December 17, 2013

[Correction, 5 p.m.: The kind folks at Gallup alerted me to something I should have double checked. Turns out that November poll was from 2012, not last month. So, while Congress didn’t fall as quickly as I thought, car salespeople still beat them on the trust meter.]

Gallup’s new trustworthiness poll has everyone tittering over the low standing of Congress. Just 8 percent of those surveyed Dec. 5 – Dec. 8 rated the ethical standards of members of Congress “very high” or “high.” This shameful low puts them one point behind car salespeople.

(Gallup)
(Gallup)

But here’s what’s being ignored. Congress is viewed with such contempt that its trustworthiness actually dropped from a similar Gallup survey conducted just a week later. In the poll conducted Nov. 26 – Nov. 29, the federal legislature was viewed by 10 percent of the public to have “very high/high” honesty and ethical standards. Car salespeople were the ones with the 8 percent “very high/high” rating.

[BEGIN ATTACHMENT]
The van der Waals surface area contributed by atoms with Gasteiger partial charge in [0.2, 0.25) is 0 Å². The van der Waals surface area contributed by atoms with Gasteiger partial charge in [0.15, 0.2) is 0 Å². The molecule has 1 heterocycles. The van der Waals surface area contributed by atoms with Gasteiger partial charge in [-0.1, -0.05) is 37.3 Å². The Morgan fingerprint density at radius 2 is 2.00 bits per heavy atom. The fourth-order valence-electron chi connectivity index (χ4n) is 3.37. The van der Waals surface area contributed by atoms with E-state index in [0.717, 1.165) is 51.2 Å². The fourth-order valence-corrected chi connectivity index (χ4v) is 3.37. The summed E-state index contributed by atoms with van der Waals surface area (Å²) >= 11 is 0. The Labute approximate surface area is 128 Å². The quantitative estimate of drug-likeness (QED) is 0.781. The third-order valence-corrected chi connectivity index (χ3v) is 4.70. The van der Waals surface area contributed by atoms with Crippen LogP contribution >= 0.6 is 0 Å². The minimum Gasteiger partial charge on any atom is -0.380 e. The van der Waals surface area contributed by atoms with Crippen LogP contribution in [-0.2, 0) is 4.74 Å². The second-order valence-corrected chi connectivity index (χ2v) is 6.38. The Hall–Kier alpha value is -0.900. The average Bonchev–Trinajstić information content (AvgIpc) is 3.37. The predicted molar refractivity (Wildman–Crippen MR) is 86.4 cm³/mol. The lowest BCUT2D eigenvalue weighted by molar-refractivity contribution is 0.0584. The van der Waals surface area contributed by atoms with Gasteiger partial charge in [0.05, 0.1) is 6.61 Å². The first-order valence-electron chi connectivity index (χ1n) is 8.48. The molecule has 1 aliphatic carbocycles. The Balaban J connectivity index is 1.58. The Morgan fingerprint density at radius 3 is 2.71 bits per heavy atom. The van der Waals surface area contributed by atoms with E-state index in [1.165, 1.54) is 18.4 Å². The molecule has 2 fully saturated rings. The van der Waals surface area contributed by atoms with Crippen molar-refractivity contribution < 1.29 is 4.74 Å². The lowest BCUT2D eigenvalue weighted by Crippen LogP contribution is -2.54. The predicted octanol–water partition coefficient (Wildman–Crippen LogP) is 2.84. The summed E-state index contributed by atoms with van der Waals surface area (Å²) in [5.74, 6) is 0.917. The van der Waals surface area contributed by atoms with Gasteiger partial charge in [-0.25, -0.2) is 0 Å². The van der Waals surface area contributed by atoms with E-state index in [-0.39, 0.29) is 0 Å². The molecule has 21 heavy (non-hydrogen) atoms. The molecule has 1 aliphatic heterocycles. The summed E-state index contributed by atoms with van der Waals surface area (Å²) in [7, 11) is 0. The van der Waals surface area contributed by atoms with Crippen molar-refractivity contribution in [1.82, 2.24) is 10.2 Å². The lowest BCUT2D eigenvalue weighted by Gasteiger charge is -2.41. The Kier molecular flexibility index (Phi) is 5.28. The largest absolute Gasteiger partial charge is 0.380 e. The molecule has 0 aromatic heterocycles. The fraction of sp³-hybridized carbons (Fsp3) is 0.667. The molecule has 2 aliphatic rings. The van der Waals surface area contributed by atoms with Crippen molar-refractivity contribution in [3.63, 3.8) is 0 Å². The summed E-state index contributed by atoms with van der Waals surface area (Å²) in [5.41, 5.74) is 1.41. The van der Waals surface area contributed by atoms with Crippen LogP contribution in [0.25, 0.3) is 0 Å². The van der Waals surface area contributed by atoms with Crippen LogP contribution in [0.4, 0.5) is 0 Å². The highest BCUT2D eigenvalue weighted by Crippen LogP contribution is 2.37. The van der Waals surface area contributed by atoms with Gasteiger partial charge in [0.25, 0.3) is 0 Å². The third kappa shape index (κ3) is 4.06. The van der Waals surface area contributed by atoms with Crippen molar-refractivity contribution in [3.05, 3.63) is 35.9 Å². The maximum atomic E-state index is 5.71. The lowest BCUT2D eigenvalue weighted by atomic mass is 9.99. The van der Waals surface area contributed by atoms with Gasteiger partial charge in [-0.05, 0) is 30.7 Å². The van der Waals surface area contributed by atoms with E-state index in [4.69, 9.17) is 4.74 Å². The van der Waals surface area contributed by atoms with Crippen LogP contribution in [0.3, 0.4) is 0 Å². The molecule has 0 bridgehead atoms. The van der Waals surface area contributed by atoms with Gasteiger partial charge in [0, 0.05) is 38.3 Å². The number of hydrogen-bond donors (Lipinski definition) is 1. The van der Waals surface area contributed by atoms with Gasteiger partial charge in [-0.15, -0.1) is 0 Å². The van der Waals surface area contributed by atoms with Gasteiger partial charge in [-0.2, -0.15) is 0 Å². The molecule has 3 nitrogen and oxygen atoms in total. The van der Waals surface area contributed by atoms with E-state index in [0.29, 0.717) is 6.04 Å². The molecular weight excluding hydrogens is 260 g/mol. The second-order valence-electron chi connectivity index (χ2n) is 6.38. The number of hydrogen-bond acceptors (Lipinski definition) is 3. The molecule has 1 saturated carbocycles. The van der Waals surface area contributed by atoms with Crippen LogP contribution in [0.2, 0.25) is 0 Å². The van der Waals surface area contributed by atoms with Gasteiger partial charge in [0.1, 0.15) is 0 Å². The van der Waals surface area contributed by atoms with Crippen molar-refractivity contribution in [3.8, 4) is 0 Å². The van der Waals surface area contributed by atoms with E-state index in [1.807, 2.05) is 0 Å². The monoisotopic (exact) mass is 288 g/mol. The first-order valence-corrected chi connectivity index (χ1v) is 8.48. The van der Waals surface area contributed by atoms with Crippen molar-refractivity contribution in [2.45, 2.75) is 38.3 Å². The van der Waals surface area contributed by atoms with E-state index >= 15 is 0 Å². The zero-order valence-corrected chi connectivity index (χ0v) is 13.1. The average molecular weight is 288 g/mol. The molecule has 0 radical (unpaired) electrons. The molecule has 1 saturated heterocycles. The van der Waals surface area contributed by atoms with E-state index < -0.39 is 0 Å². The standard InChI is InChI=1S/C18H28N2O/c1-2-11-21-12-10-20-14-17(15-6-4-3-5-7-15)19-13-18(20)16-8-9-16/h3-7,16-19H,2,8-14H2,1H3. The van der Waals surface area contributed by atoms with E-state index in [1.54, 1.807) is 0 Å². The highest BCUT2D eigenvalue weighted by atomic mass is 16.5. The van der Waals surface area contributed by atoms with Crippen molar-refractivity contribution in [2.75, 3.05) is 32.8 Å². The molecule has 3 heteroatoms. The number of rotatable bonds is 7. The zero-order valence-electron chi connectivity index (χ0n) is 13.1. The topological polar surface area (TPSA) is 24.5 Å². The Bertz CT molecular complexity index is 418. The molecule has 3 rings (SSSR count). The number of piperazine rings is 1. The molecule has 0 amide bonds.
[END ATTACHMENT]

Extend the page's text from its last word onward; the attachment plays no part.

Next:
(Gallup)
(Gallup)

So, in one week, Congress fell two points and car salespeople ticked up one point. I can’t think of anything Congress did to warrant even lower ratings since Congress doesn’t do much of anything, budget passage notwithstanding. But I think I know why the standing of car salespeople improved: lobbyists (6 percent). Their inclusion surely made car salespeople look better by comparison.

Follow Jonathan on Twitter: @Capehartj

Jonathan Capehart is a member of the Post editorial board and writes about politics and social issues for the PostPartisan blog.